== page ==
The Square Circuit

Academia, parenthood, living in a bankrupt city, and what I read in the process.

Saturday, July 16, 2005

academic blogs

Because of a recent Chronicle of Higher Ed piece on academic blogs and how they can hurt you on the job market, there's been a spurt of commentary on this topic on my favorite academic blogs (most of 'em listed on the left of the page). Bitch, Ph.D., refers us to La Profesora Abstraida, who discusses her POV on the subject. L.P.A. notes that she doesn't think her blog--which is not anonymous--will hurt her if/when she eventually goes on the job market. She doesn't remain anonymous.

I think that's brave but perhaps foolhardy. Although such stories represent the exception, certainly, we've all heard stories about how some anonymous faculty member--or, worse, administrator or trustee--gets a bee in his/her (well, generally, his) bonnet about a candidate for tenure. It's almost impossible to tell what set that person off, and once he's set against you you've got a terrible fight on your hand against a phantom opponent with nothing to lose--Kerry versus the Swifties.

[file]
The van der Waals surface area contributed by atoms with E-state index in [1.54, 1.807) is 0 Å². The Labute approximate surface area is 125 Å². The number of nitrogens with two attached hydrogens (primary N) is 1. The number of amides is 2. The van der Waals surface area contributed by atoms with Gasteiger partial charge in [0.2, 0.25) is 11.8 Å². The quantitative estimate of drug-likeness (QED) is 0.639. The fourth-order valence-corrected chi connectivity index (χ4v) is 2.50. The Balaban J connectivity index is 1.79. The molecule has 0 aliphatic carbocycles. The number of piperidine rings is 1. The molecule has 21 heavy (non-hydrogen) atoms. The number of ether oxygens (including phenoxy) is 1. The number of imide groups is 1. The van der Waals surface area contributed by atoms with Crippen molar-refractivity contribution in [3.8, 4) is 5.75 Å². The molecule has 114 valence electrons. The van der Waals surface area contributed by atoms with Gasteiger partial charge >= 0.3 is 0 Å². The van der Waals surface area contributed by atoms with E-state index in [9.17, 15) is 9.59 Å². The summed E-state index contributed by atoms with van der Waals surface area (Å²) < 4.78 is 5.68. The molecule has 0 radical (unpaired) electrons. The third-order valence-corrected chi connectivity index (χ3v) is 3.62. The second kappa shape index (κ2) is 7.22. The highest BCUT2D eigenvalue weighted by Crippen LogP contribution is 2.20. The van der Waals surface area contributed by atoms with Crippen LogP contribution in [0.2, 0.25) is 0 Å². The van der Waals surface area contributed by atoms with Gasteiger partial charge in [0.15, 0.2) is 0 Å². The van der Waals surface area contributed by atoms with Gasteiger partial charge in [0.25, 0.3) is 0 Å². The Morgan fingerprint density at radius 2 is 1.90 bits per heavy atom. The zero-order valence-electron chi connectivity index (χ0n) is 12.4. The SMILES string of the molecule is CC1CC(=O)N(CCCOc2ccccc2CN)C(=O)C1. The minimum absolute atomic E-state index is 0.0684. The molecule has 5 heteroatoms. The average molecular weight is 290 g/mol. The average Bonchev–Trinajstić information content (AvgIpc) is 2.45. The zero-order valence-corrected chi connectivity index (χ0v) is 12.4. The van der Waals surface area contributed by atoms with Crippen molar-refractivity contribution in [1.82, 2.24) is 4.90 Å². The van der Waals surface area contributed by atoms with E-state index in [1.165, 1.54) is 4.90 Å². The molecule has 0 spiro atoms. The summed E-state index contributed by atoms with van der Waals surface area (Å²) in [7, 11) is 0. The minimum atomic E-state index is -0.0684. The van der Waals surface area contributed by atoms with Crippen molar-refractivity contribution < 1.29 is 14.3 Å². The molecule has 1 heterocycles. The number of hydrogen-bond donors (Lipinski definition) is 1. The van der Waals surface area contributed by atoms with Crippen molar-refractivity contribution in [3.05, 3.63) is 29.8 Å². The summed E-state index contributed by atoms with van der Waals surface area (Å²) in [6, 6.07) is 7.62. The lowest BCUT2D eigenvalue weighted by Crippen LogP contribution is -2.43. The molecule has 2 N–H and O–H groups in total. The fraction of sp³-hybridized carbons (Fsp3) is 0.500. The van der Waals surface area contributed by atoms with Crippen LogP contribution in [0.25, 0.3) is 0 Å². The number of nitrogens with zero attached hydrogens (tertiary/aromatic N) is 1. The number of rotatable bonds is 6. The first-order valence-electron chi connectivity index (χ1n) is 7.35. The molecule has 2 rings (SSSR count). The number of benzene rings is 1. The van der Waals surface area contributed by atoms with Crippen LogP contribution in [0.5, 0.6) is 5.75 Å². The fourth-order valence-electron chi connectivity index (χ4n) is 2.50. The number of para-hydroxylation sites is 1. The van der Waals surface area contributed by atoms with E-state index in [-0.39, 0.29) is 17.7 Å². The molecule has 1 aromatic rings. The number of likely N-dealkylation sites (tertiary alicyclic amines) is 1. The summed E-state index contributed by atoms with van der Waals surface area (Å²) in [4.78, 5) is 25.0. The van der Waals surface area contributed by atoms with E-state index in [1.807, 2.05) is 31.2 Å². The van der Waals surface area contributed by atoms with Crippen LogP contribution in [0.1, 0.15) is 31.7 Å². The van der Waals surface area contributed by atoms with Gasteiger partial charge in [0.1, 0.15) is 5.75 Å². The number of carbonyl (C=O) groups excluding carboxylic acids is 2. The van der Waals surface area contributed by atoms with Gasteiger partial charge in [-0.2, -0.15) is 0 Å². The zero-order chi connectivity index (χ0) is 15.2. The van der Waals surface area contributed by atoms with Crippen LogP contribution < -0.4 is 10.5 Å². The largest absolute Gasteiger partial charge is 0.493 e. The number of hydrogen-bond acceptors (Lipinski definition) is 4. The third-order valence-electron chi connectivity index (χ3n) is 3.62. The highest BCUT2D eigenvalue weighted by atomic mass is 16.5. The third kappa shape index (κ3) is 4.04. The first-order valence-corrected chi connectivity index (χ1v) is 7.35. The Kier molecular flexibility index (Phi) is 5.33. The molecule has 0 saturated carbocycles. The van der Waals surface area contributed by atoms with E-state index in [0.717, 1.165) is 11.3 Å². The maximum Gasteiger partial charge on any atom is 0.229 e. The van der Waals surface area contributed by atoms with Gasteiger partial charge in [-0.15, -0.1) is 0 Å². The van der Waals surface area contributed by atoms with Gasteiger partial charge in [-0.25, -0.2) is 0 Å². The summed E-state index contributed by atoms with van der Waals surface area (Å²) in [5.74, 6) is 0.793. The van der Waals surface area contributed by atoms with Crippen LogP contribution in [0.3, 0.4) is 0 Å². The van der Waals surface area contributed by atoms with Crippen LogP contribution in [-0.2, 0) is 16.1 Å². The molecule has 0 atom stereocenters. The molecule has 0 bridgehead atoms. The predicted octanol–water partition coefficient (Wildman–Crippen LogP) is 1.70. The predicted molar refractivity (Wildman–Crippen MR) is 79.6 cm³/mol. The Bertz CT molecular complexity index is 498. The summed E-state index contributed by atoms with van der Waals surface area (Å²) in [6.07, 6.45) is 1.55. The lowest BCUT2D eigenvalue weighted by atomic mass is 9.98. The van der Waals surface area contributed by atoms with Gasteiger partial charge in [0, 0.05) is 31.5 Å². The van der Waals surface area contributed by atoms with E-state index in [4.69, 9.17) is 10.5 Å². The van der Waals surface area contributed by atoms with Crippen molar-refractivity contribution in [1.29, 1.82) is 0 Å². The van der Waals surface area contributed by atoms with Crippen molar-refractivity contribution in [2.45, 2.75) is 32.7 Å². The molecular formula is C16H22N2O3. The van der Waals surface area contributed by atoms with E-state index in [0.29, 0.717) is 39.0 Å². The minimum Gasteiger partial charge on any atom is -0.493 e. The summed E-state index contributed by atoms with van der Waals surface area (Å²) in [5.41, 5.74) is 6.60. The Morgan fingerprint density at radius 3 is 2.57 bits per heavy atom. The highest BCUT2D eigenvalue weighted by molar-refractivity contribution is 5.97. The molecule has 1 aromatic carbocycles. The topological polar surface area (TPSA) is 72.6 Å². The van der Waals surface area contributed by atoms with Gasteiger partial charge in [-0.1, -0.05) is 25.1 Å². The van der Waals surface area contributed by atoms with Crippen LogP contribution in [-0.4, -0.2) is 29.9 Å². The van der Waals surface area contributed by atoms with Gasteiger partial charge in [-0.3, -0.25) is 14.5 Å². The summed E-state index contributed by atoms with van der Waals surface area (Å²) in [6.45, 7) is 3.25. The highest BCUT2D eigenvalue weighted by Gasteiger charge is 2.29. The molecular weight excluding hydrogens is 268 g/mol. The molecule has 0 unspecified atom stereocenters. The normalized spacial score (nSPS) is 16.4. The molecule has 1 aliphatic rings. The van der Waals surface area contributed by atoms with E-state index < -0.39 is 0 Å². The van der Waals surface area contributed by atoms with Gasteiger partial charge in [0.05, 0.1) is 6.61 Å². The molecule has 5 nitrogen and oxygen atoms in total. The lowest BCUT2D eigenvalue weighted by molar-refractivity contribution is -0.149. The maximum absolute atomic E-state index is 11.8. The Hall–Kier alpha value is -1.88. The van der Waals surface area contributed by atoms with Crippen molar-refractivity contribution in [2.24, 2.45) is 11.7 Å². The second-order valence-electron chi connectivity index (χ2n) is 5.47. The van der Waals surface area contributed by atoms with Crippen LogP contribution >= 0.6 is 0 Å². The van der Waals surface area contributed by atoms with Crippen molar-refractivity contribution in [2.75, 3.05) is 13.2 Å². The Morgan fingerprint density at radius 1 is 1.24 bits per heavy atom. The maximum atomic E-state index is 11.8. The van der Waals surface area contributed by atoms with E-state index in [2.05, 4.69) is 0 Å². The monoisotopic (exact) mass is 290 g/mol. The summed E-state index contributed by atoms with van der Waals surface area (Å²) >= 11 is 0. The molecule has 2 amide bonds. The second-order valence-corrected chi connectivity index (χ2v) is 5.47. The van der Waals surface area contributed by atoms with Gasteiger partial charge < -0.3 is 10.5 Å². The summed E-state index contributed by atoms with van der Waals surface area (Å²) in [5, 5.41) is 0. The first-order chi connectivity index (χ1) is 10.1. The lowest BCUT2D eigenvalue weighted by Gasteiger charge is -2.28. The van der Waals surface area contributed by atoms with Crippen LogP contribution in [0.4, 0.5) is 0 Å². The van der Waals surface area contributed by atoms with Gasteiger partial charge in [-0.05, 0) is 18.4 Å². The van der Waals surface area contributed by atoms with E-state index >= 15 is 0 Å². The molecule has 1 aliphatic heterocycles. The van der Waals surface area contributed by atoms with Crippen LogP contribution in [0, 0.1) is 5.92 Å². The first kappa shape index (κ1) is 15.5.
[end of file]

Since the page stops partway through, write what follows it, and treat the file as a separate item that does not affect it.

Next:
I've decided to remain anonymous here for precisely those reasons. I certainly don't intend to dish or gossip about my department, my university, whatever, but at my university (like most, I suspect) there's a history of tenure cases being scuttled by powerful, anonymous people up the line who didn't like how the tenure candidates bucked the university's conservative forces. I have no plans to go on the job market anytime soon, but I can't imagine letting my offhanded remarks tank my chances at a job just after my offhanded comments have shot down my tenure application.

Yeah, it's gutless ass-covering. But in this job market, where a few blessed academic stars meet an Alex Rodriguez-like free-agent market while entry-level positions with 4-4 loads receive hundreds of overqualified applicants, I'm siding with ass-covering. Why? For starters, see the cute guy below.

Oh: in Profesora Abstraida's taxonomy, I'm trying to be a #3. I agree with her that men tend to write the hard-charging political blogs (Bérubé, et al.) and women the personal ones. I'm trying to swing the other way.


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